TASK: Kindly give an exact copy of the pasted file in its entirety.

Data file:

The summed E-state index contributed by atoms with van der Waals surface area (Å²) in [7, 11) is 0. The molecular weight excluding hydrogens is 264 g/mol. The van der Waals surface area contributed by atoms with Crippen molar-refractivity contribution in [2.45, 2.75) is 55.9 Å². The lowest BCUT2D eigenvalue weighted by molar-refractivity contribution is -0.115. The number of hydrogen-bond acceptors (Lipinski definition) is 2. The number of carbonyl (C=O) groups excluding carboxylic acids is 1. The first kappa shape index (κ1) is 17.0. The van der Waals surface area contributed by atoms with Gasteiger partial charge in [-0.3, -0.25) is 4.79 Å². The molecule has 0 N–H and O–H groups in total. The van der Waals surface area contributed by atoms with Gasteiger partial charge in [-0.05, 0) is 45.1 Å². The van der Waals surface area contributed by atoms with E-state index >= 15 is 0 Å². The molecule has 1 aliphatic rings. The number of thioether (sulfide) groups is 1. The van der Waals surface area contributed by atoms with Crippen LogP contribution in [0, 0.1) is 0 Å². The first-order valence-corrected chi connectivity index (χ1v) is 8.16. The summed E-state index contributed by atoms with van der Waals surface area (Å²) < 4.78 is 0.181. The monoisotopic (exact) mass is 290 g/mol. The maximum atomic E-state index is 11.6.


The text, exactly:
The summed E-state index contributed by atoms with van der Waals surface area (Å²) in [7, 11) is 0. The molecular weight excluding hydrogens is 264 g/mol. The van der Waals surface area contributed by atoms with Crippen molar-refractivity contribution in [2.45, 2.75) is 55.9 Å². The lowest BCUT2D eigenvalue weighted by molar-refractivity contribution is -0.115. The number of hydrogen-bond acceptors (Lipinski definition) is 2. The number of carbonyl (C=O) groups excluding carboxylic acids is 1. The first kappa shape index (κ1) is 17.0. The van der Waals surface area contributed by atoms with Gasteiger partial charge in [-0.3, -0.25) is 4.79 Å². The molecule has 0 N–H and O–H groups in total. The van der Waals surface area contributed by atoms with Gasteiger partial charge in [-0.05, 0) is 45.1 Å². The van der Waals surface area contributed by atoms with E-state index >= 15 is 0 Å². The molecule has 1 aliphatic rings. The number of thioether (sulfide) groups is 1. The van der Waals surface area contributed by atoms with Crippen LogP contribution in [0, 0.1) is 0 Å². The first-order valence-corrected chi connectivity index (χ1v) is 8.16. The summed E-state index contributed by atoms with van der Waals surface area (Å²) < 4.78 is 0.181. The monoisotopic (exact) mass is 290 g/mol. The maximum atomic E-state index is 11.6.